Companies used to shelve environmental initiatives when times got tough, but now, with oil so expensive, spending on green projects is expected to accelerate.
US companies from General Electric to Wal-Mart have spent the past several years announcing initiatives on everything from efficient buildings to alternative energy to leading-edge technologies to combat global warming. Now, with the economy slowing, some of those projects look iffy.
In the past, companies shelved environmental initiatives when profits shrank. This time, despite some slowing in momentum, corporate America's "green" campaign will survive, analysts predict. The reason: In a world of $80-a-barrel oil, there is a business case for saving energy.
"In a downturn, some would back away from their current commitments," says Dan Esty, a professor of environmental law and policy at Yale University in New Haven, Conn. "There could be stress in the next year or two, but I'm confident that investment in the environment will be higher." He estimates that 80 percent of corporations' green plans will go forward.
To date, the amount spent on such initiatives has been relatively modest. In 2005, US businesses spent some $3.5 billion in the US on renewable energy, says Allison Hannon of the Climate Group, a London-based nonprofit with offices in New York that is dedicated to reducing greenhouse gases. This compares with about $132 billion invested that year in conventional oil and gas, according to the American Petroleum Institute.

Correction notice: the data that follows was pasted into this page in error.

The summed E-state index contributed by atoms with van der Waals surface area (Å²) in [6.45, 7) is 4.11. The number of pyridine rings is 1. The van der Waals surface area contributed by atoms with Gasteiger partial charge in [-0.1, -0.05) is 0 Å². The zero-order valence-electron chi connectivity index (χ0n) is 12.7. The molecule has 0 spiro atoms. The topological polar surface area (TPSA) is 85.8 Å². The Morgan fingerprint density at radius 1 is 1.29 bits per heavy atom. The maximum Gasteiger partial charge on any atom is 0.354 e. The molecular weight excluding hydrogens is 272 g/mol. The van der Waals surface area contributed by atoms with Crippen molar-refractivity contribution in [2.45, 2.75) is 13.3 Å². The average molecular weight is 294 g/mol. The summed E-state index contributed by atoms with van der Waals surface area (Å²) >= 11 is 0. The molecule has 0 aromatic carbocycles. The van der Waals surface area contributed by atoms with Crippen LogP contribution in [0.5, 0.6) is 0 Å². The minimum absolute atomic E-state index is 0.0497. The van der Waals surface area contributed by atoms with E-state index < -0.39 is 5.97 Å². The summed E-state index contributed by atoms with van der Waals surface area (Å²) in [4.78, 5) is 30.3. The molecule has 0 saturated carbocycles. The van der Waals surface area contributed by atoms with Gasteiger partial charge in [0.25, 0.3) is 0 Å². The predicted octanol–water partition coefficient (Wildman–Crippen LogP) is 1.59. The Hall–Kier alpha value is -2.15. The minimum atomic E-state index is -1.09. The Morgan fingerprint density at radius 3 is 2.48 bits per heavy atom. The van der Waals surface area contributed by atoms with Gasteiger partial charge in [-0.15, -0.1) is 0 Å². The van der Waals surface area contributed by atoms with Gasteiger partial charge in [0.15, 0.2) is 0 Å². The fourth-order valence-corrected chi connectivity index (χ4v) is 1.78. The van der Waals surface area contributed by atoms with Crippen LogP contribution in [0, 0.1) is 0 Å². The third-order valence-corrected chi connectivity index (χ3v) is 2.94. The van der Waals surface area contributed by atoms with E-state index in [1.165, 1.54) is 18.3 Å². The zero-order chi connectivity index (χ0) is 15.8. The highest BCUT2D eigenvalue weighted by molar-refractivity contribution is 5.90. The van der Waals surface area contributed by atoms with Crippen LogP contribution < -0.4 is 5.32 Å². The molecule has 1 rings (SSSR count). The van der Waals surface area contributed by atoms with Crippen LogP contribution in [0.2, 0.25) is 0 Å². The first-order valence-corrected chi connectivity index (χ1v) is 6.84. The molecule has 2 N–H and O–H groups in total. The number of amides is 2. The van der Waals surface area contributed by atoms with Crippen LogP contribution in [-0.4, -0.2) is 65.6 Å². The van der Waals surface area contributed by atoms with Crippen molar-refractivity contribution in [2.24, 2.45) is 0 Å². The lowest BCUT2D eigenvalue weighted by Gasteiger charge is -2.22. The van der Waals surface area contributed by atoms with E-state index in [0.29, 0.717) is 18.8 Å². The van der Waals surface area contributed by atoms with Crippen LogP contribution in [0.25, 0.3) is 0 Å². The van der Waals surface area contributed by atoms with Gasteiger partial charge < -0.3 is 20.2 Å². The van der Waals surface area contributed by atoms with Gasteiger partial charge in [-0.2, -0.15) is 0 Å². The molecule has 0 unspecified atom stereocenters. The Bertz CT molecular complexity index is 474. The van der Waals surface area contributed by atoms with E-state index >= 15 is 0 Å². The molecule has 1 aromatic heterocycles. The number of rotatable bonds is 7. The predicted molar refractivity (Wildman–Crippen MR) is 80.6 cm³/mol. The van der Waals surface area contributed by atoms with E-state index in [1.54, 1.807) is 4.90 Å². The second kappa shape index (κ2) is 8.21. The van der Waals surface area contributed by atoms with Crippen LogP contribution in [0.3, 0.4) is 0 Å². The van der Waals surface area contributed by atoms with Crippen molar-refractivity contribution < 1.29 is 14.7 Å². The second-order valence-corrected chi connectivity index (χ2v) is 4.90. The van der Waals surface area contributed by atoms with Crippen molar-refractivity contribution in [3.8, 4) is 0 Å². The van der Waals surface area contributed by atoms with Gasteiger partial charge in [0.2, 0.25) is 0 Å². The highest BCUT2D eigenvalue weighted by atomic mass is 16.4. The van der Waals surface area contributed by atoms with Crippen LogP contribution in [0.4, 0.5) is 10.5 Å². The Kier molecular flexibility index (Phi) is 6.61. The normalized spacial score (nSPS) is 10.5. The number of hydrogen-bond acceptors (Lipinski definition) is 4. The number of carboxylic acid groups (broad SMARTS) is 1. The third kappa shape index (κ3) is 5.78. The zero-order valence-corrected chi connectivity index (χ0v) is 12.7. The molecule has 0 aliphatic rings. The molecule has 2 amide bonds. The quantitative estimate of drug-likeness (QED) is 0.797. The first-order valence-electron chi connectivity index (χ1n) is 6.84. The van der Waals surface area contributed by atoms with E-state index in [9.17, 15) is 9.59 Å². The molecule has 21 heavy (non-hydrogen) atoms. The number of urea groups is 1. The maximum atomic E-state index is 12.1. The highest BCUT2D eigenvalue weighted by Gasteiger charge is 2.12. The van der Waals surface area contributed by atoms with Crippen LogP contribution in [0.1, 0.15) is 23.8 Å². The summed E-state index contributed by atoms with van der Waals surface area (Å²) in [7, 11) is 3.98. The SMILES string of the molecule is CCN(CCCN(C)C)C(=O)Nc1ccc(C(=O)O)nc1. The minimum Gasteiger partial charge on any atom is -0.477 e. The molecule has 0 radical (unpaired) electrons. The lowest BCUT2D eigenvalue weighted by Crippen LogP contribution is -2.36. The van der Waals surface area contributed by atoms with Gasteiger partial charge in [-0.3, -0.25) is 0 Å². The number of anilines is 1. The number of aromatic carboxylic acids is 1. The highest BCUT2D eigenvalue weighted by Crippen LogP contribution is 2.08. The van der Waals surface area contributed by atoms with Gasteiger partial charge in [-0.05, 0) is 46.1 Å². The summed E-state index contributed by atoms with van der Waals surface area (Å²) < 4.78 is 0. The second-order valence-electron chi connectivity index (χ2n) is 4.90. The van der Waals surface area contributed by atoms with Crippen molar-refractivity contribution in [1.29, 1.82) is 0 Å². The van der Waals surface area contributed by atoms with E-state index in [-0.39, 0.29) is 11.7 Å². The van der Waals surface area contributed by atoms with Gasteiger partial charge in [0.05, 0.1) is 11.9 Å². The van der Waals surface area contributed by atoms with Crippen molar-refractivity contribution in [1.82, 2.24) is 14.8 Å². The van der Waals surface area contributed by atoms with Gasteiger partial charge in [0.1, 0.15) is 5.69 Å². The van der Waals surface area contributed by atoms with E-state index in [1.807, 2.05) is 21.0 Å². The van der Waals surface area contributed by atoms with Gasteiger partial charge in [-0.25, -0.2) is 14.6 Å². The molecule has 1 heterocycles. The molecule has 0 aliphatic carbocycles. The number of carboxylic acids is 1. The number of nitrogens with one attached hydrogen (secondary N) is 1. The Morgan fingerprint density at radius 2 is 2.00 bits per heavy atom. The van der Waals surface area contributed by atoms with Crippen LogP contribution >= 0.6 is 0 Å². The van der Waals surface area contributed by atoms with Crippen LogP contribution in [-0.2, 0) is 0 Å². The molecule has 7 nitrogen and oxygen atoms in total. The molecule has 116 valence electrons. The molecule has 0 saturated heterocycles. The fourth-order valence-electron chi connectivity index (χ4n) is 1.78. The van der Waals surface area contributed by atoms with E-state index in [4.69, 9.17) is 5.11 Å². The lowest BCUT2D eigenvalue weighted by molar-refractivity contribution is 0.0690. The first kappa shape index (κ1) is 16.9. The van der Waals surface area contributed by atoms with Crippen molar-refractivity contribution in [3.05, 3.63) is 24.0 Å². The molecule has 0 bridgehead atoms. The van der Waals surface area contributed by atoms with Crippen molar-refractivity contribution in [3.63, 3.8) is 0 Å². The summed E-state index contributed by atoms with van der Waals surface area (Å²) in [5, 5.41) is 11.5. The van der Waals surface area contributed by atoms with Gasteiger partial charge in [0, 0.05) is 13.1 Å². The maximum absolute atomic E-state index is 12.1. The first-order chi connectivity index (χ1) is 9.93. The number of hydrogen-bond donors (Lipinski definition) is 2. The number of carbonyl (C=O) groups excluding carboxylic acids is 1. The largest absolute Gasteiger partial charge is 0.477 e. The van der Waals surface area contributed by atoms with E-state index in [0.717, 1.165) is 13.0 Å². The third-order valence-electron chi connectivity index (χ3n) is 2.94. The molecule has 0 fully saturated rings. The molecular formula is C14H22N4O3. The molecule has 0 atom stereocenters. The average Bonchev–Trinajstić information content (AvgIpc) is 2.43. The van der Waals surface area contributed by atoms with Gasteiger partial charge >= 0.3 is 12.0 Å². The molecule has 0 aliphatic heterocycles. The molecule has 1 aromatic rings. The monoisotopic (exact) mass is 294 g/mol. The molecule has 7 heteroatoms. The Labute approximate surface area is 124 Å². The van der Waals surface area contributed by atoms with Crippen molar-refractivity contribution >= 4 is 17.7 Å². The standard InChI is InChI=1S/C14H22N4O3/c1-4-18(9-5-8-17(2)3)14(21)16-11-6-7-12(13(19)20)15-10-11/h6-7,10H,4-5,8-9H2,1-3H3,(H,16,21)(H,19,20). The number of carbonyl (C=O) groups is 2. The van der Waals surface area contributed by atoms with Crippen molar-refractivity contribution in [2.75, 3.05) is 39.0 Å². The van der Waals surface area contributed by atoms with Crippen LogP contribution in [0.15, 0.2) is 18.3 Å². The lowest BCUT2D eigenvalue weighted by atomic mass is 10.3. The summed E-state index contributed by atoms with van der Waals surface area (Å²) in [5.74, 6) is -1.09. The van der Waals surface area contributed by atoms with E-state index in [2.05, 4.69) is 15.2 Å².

But spending on green projects is expected to accelerate. Mr. Esty estimates the total investment in the environmental area ranging from venture capital to actual investments will come to $100 billion in 2007. In March, for example, Bank of America announced it would commit $20 billion to green projects over 10 years. And last month at the Clinton Global Initiative, which is a project sponsored by the former president, Florida Power & Light announced it would spend $2.4 billion on energy-efficiency projects and install 300 megawatts of new solar-energy projects through 2012.